parts in following way.

P (farthest point from AB)

A B

polygon. It means, left side points set of AP and left side points

set of PB are outside of the polygons.

In Step-04, we will recursively do from Step-02 to Step-04

for left side points set of PA and left side points of PB. Finally we

will get the vertices when we have only one or no point on each

left side.

points set. We will do the same process (Step-02 to Step-04) for

right side points set. Finally we get the full convex hull vertices

set which will be our result.

Space Complexity: Quick Hull Algorithm has same space

complexity as Quick Sort.

Best Case:

Average Case:

Worst Case:

𝑛

𝑛 𝑛

2 2

𝑛 𝑛 𝑛 𝑛

4 4 4 4

levels it reduces to 2, 4, , .

Here, the sequence of denominator is: 1,2,4, ,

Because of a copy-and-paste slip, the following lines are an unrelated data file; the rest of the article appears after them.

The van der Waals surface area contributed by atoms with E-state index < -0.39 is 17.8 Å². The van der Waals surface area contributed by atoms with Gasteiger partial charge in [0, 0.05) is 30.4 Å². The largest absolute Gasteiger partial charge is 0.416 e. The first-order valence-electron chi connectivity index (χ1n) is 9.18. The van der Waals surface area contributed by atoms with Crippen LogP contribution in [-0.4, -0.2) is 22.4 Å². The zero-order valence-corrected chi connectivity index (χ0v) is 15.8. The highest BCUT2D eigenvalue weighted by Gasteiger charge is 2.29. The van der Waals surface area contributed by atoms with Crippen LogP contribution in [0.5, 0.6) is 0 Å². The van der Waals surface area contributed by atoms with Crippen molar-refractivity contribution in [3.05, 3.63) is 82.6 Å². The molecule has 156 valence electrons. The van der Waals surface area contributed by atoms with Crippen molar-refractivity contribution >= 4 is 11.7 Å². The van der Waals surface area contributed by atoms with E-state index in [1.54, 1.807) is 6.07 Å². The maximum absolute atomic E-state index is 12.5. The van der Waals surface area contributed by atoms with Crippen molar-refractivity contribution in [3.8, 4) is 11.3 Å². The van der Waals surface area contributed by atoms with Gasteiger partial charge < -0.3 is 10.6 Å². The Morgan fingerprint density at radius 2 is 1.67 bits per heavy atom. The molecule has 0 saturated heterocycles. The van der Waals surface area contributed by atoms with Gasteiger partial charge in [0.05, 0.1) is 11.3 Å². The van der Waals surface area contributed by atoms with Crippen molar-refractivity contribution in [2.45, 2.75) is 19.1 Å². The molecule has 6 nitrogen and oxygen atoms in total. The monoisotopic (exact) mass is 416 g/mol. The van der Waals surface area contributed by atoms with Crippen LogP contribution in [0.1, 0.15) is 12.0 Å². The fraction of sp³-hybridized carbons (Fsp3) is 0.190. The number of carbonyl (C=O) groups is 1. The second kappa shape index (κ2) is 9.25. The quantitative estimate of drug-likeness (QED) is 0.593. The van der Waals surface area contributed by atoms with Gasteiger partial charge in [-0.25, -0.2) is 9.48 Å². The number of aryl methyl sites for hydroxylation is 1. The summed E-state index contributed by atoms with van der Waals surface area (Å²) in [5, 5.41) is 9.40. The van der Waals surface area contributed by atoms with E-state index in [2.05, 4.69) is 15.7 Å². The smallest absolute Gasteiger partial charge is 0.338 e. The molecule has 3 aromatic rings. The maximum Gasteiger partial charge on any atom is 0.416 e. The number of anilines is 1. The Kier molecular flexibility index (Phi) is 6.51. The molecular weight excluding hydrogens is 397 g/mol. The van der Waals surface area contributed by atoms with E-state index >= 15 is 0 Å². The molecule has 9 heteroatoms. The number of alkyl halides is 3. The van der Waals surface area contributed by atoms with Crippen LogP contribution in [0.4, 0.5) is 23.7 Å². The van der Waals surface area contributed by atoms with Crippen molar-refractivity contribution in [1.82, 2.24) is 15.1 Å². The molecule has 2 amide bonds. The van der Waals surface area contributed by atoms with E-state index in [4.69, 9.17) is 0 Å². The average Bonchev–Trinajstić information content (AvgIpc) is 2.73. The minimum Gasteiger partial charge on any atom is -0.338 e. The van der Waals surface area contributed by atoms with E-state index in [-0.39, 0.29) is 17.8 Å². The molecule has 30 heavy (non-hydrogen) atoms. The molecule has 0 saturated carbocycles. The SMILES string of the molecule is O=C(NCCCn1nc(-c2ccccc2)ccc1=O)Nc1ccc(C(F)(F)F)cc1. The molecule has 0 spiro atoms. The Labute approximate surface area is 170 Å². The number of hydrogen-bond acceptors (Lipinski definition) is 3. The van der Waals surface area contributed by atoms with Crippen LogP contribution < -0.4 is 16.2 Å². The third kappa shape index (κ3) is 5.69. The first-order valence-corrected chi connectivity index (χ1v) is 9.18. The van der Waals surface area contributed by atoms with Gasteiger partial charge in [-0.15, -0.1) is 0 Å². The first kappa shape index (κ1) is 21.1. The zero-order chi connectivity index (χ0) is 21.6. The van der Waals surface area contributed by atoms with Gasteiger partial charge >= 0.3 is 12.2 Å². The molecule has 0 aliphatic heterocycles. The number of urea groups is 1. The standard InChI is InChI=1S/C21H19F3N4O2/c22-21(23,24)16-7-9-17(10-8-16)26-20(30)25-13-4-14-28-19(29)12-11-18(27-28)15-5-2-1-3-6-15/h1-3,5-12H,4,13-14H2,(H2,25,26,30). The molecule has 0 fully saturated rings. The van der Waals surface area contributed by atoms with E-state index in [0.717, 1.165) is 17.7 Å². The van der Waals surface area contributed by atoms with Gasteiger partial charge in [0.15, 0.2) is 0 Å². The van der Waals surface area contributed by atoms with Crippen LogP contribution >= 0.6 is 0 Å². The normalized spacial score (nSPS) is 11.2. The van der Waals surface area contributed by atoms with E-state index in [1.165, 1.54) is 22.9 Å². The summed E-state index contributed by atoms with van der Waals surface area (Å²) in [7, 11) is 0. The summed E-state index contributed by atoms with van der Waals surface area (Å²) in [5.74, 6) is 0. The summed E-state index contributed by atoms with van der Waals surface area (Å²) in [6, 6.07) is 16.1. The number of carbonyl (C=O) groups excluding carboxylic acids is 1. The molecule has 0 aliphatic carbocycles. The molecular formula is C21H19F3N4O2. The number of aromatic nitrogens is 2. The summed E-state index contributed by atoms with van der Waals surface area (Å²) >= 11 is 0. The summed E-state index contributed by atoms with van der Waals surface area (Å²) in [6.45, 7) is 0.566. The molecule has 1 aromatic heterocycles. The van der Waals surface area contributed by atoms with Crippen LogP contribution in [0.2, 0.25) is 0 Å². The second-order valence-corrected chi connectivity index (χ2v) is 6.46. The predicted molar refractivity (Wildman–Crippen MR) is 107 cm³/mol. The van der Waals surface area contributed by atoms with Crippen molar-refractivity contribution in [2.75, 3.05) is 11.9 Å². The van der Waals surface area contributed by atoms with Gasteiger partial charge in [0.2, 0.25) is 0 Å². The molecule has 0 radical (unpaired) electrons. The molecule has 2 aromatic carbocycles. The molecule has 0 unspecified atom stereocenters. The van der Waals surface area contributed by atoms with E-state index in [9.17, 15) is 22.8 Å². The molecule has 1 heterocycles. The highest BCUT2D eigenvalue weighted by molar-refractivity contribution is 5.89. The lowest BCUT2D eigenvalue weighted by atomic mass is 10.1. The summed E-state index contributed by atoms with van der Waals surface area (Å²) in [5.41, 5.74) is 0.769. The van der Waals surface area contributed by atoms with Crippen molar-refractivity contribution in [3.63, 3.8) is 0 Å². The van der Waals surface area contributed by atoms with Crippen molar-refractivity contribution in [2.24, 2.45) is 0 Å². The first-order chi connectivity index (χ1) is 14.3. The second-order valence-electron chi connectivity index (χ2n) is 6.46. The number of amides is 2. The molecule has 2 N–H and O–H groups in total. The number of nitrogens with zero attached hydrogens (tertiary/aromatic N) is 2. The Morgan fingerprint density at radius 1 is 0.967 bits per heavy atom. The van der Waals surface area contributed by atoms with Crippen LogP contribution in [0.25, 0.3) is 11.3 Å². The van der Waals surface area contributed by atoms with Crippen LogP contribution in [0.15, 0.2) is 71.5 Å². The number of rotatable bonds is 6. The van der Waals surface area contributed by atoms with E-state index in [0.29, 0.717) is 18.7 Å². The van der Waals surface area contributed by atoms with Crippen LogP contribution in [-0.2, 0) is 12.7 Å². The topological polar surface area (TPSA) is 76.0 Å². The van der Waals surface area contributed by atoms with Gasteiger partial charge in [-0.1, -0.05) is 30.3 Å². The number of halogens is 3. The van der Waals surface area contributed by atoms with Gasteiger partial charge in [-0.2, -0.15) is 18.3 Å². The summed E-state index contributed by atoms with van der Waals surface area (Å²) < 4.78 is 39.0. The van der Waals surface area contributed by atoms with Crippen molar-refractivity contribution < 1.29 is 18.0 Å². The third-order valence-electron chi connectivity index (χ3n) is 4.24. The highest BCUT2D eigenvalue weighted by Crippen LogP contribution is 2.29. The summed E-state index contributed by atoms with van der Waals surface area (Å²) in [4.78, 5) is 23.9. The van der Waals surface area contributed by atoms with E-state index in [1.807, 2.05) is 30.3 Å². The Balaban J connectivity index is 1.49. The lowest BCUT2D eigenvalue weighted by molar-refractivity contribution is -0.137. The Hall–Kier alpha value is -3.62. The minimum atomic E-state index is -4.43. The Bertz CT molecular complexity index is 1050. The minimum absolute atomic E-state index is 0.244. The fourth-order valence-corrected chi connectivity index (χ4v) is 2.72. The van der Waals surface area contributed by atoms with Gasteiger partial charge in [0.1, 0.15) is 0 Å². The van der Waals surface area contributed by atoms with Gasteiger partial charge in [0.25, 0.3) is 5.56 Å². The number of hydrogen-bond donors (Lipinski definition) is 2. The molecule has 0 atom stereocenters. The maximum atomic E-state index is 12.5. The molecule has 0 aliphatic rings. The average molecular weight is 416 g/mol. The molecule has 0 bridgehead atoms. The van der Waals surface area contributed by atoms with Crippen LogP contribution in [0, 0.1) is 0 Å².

This can be written as: 20 , 21 , 22 , 23 , ,2

Clearly, m is the height of the tree.

So, 2 = = 2

Worst case analysis: In the worst case the tree changes to,

1 𝑛−1

1 𝑛−2

1 𝑛−3

The complexity is .

complexity as Quick Sort.

Best Case:

Average Case:

2

Worst Case:

The partition is determined by the line passing through two

distinct extreme points. Finding the extreme points require

time as it has to check all points.

Let, is the time complexity of points.

= 2 2

= 2 2 4 2

= 4 4

= 4 4 2

= 4 2 4 2

= 2

= 3

= 2 16 3

= 16 3

= 16 16 4

= 32 32 5

= 2

= 1 2

= 1 2

= 1 2

= 2 [𝑇 1 = 𝐶;

𝑤𝑖𝑙𝑙 𝑏𝑒 𝑐𝑜𝑛𝑠𝑡𝑎𝑛𝑡 ]

Worst Case analysis:

The partition is determined by the line passing through two

distinct extreme points. Finding the extreme points require

time as it has to check all points.

For, worst case we have to iterate for every given points.

Let, is the time complexity of points.

= 1 −1

= 1 1 −2

= 2 −2 2

= −

= 0

2

=

2

=

Code Implementation:

Here is my C++ code for quick hull implementation: